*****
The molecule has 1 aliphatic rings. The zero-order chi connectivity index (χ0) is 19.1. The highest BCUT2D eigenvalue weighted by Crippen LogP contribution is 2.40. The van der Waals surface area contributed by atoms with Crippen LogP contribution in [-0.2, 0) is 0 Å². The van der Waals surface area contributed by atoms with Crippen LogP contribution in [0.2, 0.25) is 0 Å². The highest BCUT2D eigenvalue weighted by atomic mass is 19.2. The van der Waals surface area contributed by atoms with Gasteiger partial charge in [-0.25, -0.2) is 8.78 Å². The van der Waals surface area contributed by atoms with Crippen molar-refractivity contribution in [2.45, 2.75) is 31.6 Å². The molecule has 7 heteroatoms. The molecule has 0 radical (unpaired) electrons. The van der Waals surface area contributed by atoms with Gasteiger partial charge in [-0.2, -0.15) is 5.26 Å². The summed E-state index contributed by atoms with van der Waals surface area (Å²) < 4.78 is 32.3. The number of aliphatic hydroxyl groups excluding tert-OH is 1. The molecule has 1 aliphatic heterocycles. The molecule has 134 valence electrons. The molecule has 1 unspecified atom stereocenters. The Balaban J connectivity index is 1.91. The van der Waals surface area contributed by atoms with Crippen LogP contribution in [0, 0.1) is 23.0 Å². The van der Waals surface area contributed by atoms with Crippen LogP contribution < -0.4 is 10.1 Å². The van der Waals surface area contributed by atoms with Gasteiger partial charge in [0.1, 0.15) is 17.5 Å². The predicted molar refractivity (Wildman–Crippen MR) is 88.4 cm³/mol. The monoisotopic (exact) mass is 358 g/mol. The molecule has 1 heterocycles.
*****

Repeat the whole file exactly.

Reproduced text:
The molecule has 1 aliphatic rings. The zero-order chi connectivity index (χ0) is 19.1. The highest BCUT2D eigenvalue weighted by Crippen LogP contribution is 2.40. The van der Waals surface area contributed by atoms with Crippen LogP contribution in [-0.2, 0) is 0 Å². The van der Waals surface area contributed by atoms with Crippen LogP contribution in [0.2, 0.25) is 0 Å². The highest BCUT2D eigenvalue weighted by atomic mass is 19.2. The van der Waals surface area contributed by atoms with Gasteiger partial charge in [-0.25, -0.2) is 8.78 Å². The van der Waals surface area contributed by atoms with Crippen molar-refractivity contribution in [2.45, 2.75) is 31.6 Å². The molecule has 7 heteroatoms. The molecule has 0 radical (unpaired) electrons. The van der Waals surface area contributed by atoms with Gasteiger partial charge in [-0.2, -0.15) is 5.26 Å². The summed E-state index contributed by atoms with van der Waals surface area (Å²) < 4.78 is 32.3. The number of aliphatic hydroxyl groups excluding tert-OH is 1. The molecule has 1 aliphatic heterocycles. The molecule has 134 valence electrons. The molecule has 1 unspecified atom stereocenters. The Balaban J connectivity index is 1.91. The van der Waals surface area contributed by atoms with Crippen LogP contribution in [0, 0.1) is 23.0 Å². The van der Waals surface area contributed by atoms with Crippen LogP contribution < -0.4 is 10.1 Å². The van der Waals surface area contributed by atoms with Gasteiger partial charge in [0.1, 0.15) is 17.5 Å². The predicted molar refractivity (Wildman–Crippen MR) is 88.4 cm³/mol. The monoisotopic (exact) mass is 358 g/mol. The molecule has 1 heterocycles.